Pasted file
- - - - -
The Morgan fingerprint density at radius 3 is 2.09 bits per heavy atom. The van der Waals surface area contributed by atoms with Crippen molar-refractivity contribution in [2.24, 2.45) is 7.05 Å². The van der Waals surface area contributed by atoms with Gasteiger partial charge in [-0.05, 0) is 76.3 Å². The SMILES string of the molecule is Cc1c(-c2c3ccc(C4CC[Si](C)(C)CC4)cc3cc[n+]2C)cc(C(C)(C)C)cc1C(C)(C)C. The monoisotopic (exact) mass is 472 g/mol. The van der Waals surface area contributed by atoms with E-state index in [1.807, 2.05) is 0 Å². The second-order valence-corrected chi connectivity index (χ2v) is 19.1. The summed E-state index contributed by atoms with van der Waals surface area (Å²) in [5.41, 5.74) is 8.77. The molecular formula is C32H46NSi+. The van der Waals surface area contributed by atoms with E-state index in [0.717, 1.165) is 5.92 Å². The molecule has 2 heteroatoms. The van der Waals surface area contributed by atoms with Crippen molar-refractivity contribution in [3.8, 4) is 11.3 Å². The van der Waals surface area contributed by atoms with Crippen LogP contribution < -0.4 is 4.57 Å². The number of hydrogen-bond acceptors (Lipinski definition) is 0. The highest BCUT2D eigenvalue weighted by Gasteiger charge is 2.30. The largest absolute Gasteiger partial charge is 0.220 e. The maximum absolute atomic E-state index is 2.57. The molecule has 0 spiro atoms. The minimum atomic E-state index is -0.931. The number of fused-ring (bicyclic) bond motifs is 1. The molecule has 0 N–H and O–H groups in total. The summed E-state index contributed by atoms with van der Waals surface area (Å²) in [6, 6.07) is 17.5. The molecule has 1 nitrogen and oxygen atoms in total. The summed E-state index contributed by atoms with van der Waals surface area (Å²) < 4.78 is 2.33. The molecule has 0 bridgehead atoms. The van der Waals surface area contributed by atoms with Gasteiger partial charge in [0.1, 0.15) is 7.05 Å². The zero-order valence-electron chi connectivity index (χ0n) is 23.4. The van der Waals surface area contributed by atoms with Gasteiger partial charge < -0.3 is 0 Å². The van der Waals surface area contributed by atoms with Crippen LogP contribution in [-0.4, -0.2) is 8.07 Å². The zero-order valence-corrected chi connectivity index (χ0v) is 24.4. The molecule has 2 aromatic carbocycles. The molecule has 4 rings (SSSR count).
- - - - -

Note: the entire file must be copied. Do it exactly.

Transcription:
The Morgan fingerprint density at radius 3 is 2.09 bits per heavy atom. The van der Waals surface area contributed by atoms with Crippen molar-refractivity contribution in [2.24, 2.45) is 7.05 Å². The van der Waals surface area contributed by atoms with Gasteiger partial charge in [-0.05, 0) is 76.3 Å². The SMILES string of the molecule is Cc1c(-c2c3ccc(C4CC[Si](C)(C)CC4)cc3cc[n+]2C)cc(C(C)(C)C)cc1C(C)(C)C. The monoisotopic (exact) mass is 472 g/mol. The van der Waals surface area contributed by atoms with E-state index in [1.807, 2.05) is 0 Å². The second-order valence-corrected chi connectivity index (χ2v) is 19.1. The summed E-state index contributed by atoms with van der Waals surface area (Å²) in [5.41, 5.74) is 8.77. The molecular formula is C32H46NSi+. The van der Waals surface area contributed by atoms with E-state index in [0.717, 1.165) is 5.92 Å². The molecule has 2 heteroatoms. The van der Waals surface area contributed by atoms with Crippen molar-refractivity contribution in [3.8, 4) is 11.3 Å². The van der Waals surface area contributed by atoms with Crippen LogP contribution < -0.4 is 4.57 Å². The number of hydrogen-bond acceptors (Lipinski definition) is 0. The highest BCUT2D eigenvalue weighted by Gasteiger charge is 2.30. The largest absolute Gasteiger partial charge is 0.220 e. The maximum absolute atomic E-state index is 2.57. The molecule has 0 spiro atoms. The minimum atomic E-state index is -0.931. The number of fused-ring (bicyclic) bond motifs is 1. The molecule has 0 N–H and O–H groups in total. The summed E-state index contributed by atoms with van der Waals surface area (Å²) in [6, 6.07) is 17.5. The molecule has 1 nitrogen and oxygen atoms in total. The summed E-state index contributed by atoms with van der Waals surface area (Å²) < 4.78 is 2.33. The molecule has 0 bridgehead atoms. The van der Waals surface area contributed by atoms with Gasteiger partial charge in [0.1, 0.15) is 7.05 Å². The zero-order valence-electron chi connectivity index (χ0n) is 23.4. The van der Waals surface area contributed by atoms with Gasteiger partial charge < -0.3 is 0 Å². The van der Waals surface area contributed by atoms with Crippen LogP contribution in [-0.4, -0.2) is 8.07 Å². The zero-order valence-corrected chi connectivity index (χ0v) is 24.4. The molecule has 2 aromatic carbocycles. The molecule has 4 rings (SSSR count).